Participation of annexins in protein phosphorylation
- 108 Downloads
Simultaneous discovery of members of the annexin family of calcium and phospholipid binding proteins by several groups is intimately linked to the possibility that these proteins may be controlled by phosphorylation. Indeed, annexin I and annexin II have been identified as major substrates for the tyrosine kinase activity associated with epidermal growth factor receptor (EGF-R) and for the retrovirus encoded protein tyrosine kinase pp60v-src. Both annexins are also in vitro and/or in situ substrates for platelet derived growth factor (PDGF), insulin and hepatocyte growth factor/scatter factor (HGF/SF) receptor tyrosine kinases. In addition, to serve as substrates for tyrosine protein kinases some annexins are cellular targets for serine/threonine protein kinases such as protein kinase C (PKC) and cAMP-dependent protein kinase A (PKA). Although the role of annexin phosphorylation has not been studied in detail, it is thought to influence their vesicle aggregation and phospholipid binding properties. Some annexins are also potent inhibitors of various serine/threonine and tyrosine kinases. The physiological functions of the annexins have still not been clearly defined. Therefore the identification of the ability of these proteins to undergo phosphorylation may be helpful in assigning them a precise biological role.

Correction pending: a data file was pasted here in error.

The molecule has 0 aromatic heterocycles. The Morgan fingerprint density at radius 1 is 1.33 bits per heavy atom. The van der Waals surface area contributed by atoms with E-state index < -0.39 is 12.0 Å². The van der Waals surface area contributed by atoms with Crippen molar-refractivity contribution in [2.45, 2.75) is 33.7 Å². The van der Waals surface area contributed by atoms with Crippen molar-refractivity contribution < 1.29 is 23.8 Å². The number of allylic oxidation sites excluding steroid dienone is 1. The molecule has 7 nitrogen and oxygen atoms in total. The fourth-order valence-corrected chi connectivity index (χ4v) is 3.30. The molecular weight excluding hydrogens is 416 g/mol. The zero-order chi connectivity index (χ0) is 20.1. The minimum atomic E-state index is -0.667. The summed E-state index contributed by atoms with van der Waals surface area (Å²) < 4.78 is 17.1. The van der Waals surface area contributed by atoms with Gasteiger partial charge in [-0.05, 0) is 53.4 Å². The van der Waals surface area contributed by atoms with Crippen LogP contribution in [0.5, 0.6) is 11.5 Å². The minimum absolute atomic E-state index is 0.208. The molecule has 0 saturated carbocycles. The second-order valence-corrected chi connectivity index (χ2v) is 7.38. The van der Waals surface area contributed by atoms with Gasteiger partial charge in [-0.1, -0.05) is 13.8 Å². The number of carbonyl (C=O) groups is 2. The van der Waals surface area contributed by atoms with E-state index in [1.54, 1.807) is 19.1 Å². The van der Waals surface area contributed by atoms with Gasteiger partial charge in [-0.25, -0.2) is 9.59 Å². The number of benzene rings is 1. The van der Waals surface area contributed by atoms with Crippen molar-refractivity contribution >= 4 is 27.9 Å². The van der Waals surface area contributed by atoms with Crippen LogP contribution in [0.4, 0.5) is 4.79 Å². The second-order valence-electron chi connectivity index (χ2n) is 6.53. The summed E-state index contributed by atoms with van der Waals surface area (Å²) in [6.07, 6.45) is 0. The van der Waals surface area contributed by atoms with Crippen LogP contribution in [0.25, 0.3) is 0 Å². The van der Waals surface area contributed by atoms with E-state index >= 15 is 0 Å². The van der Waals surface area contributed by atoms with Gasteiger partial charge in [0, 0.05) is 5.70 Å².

Unable to display preview. Download preview PDF.